Once you take your first bite of these pork meatballs, there’s no stopping yourself or pretending that you had no intention of greedily eating ALL the meatballs, just the two of you. Fair warning. I served these for dinner with a side of steamed broccoli, but I think they would make a great appetizer as well. These juicy, pearly meatballs were bursting with ginger flavor and a tender crunch from the water chestnuts. Finishing them with a drizzle of sesame oil gave it even more richness—don’t skip this step. I concocted my own soy dipping sauce from soy, kecap manis, rice wine vinegar, and chile garlic sauce as I wanted something more than just straight soy. I used mirin wine as I didn’t have Shaoxing. I used sushi rice and it worked beautifully. I did not soak my rice overnight due to planning oversight, but 7 hours was plenty of time. You won’t need more than 1 cup, though, as I had lots of rice left over. Another rice tip—drain the rice and place it in a jelly roll pan lined with a tea towel to absorb the excess water and then drop your meatballs directly onto the rice and roll it around when you get about 10 balls on there. The rice stuck really well. I used my big stainless steamer pot with the insert, and then placed a collapsible steamer inside of that to make two layers. This fit most of the meatballs. We ate the first batch while the second batch was cooking. If you are using a metal steamer, I might recommend oiling the pan. I’m not sure if this was necessary but I didn’t want to take a chance on my lovely pearly balls sticking to the steamer insert. You’ll have to figure out what to do with the rest of the can of water chestnuts, only half of an 8-ounce can is used, so you might as well double this recipe right from the get-go and then you’ll be able to use the whole can! This made 40 half-ounce balls.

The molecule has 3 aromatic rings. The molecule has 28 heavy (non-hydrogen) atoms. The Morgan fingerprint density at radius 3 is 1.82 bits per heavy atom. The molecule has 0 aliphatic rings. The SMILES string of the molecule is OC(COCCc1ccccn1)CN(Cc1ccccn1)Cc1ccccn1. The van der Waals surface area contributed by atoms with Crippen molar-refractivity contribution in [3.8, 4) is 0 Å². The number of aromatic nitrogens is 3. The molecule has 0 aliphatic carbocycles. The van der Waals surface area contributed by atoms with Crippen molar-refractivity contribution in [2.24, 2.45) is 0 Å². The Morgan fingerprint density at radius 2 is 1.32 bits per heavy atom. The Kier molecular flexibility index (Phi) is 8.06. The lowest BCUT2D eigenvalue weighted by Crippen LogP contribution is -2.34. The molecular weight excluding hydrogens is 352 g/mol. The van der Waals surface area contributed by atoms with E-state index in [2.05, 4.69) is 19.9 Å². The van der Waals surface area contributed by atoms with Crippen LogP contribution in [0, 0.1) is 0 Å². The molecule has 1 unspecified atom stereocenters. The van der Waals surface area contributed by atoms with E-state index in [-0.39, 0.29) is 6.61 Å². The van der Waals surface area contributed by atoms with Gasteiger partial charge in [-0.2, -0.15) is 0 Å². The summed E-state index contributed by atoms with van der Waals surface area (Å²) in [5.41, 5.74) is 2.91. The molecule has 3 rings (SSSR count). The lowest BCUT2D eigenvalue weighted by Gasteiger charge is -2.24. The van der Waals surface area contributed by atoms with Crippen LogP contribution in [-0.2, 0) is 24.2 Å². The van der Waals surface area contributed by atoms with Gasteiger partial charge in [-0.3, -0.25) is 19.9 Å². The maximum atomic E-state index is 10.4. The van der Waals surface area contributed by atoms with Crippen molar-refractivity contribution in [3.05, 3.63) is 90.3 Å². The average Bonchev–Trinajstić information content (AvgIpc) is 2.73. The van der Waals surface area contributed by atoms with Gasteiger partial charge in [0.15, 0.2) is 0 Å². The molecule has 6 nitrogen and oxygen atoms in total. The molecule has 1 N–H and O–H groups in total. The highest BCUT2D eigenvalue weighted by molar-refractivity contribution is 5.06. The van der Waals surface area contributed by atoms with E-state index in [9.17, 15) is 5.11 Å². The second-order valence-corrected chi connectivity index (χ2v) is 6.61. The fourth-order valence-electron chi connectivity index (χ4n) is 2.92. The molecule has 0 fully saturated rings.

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    1. These are so delicious, I made them larger than suggested and served them for dinner with stirred vegetables. I have some made up in the freezer that only need to be thawed and rolled in rice before steaming.

      1. That looks like a fantastic meal, Burl! Thanks so much for taking the time to share it with us.

    2. I used to make these for happy hour at the Elks Club I managed in Cordova, Alaska. Just ONE difference. I added an equal amount of chopped, raw shrimp to the pork. To die for! I couldn’t keep up with the demand. Thanks for the reminder! These will once again delight my senses! The sesame is intrinsic; it must be there.

    3. This recipe sounds great, I want to try to make it, but have a dumb question first … the recipe calls to use raw rice that has been soaked overnight in water? I am assuming the rice cooks in the steamer … I just want to be sure I am not supposed to cook the rice before rolling the meatballs in it. Thanks, Nicole.

      1. Not a dumb question at all, Nicole. You are correct, you start with raw rice, you soak it in water overnight, and yes, the rice then cooks in the steamer. Hope you like the recipe!